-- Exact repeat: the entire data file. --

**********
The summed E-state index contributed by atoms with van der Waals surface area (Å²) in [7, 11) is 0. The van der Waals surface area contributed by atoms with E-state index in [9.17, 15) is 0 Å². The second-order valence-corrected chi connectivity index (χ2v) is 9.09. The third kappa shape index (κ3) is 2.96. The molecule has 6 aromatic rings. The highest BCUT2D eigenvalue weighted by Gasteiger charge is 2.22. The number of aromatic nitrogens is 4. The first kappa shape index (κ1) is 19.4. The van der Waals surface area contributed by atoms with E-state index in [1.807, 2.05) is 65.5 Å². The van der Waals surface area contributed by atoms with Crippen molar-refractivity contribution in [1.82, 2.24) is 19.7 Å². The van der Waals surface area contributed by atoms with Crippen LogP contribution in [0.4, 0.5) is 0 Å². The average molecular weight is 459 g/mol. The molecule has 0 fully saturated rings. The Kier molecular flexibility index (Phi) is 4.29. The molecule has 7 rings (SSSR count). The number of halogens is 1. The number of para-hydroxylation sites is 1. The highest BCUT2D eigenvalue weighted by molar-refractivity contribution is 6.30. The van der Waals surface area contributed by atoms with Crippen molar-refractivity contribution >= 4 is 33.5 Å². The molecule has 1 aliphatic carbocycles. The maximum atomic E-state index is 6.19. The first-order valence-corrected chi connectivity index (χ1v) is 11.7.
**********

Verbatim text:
The summed E-state index contributed by atoms with van der Waals surface area (Å²) in [7, 11) is 0. The van der Waals surface area contributed by atoms with E-state index in [9.17, 15) is 0 Å². The second-order valence-corrected chi connectivity index (χ2v) is 9.09. The third kappa shape index (κ3) is 2.96. The molecule has 6 aromatic rings. The highest BCUT2D eigenvalue weighted by Gasteiger charge is 2.22. The number of aromatic nitrogens is 4. The first kappa shape index (κ1) is 19.4. The van der Waals surface area contributed by atoms with E-state index in [1.807, 2.05) is 65.5 Å². The van der Waals surface area contributed by atoms with Crippen molar-refractivity contribution in [1.82, 2.24) is 19.7 Å². The van der Waals surface area contributed by atoms with Crippen LogP contribution in [0.4, 0.5) is 0 Å². The average molecular weight is 459 g/mol. The molecule has 0 fully saturated rings. The Kier molecular flexibility index (Phi) is 4.29. The molecule has 7 rings (SSSR count). The number of halogens is 1. The number of para-hydroxylation sites is 1. The highest BCUT2D eigenvalue weighted by molar-refractivity contribution is 6.30. The van der Waals surface area contributed by atoms with Crippen molar-refractivity contribution >= 4 is 33.5 Å². The molecule has 1 aliphatic carbocycles. The maximum atomic E-state index is 6.19. The first-order valence-corrected chi connectivity index (χ1v) is 11.7.